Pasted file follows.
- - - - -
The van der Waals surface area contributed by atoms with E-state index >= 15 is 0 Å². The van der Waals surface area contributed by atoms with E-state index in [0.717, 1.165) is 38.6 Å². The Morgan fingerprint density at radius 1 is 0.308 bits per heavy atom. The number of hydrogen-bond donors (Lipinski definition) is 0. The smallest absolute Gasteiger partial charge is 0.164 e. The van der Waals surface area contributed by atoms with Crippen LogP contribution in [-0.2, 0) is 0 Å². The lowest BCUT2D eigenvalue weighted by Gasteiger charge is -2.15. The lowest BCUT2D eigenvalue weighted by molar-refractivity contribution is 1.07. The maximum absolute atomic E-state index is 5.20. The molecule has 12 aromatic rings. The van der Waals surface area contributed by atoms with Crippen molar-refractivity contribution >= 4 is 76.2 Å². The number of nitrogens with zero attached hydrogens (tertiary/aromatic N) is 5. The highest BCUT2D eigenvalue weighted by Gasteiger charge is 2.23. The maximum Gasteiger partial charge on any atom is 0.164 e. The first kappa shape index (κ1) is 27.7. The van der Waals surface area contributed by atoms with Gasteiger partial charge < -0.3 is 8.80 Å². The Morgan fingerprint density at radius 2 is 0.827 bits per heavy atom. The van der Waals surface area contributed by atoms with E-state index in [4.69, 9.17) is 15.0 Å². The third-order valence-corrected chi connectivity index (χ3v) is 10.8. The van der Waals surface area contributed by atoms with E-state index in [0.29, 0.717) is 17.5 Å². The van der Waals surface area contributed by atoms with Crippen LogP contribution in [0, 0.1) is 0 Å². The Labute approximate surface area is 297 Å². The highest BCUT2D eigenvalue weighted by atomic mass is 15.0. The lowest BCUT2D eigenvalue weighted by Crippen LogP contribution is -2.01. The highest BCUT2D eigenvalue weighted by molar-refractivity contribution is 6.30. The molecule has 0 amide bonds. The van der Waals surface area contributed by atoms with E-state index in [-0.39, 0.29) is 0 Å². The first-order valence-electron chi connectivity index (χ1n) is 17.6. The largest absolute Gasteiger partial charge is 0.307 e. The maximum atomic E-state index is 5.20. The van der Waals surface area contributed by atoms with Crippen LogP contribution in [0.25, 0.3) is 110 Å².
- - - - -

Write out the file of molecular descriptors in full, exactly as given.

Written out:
The van der Waals surface area contributed by atoms with E-state index >= 15 is 0 Å². The van der Waals surface area contributed by atoms with E-state index in [0.717, 1.165) is 38.6 Å². The Morgan fingerprint density at radius 1 is 0.308 bits per heavy atom. The number of hydrogen-bond donors (Lipinski definition) is 0. The smallest absolute Gasteiger partial charge is 0.164 e. The van der Waals surface area contributed by atoms with Crippen LogP contribution in [-0.2, 0) is 0 Å². The lowest BCUT2D eigenvalue weighted by Gasteiger charge is -2.15. The lowest BCUT2D eigenvalue weighted by molar-refractivity contribution is 1.07. The maximum absolute atomic E-state index is 5.20. The molecule has 12 aromatic rings. The van der Waals surface area contributed by atoms with Crippen molar-refractivity contribution >= 4 is 76.2 Å². The number of nitrogens with zero attached hydrogens (tertiary/aromatic N) is 5. The highest BCUT2D eigenvalue weighted by Gasteiger charge is 2.23. The maximum Gasteiger partial charge on any atom is 0.164 e. The first kappa shape index (κ1) is 27.7. The van der Waals surface area contributed by atoms with Gasteiger partial charge < -0.3 is 8.80 Å². The Morgan fingerprint density at radius 2 is 0.827 bits per heavy atom. The van der Waals surface area contributed by atoms with E-state index in [4.69, 9.17) is 15.0 Å². The third-order valence-corrected chi connectivity index (χ3v) is 10.8. The van der Waals surface area contributed by atoms with E-state index in [0.29, 0.717) is 17.5 Å². The van der Waals surface area contributed by atoms with Crippen LogP contribution in [0, 0.1) is 0 Å². The Labute approximate surface area is 297 Å². The highest BCUT2D eigenvalue weighted by atomic mass is 15.0. The lowest BCUT2D eigenvalue weighted by Crippen LogP contribution is -2.01. The highest BCUT2D eigenvalue weighted by molar-refractivity contribution is 6.30. The molecule has 0 amide bonds. The van der Waals surface area contributed by atoms with E-state index in [-0.39, 0.29) is 0 Å². The first-order valence-electron chi connectivity index (χ1n) is 17.6. The largest absolute Gasteiger partial charge is 0.307 e. The maximum atomic E-state index is 5.20. The van der Waals surface area contributed by atoms with Crippen LogP contribution in [0.25, 0.3) is 110 Å².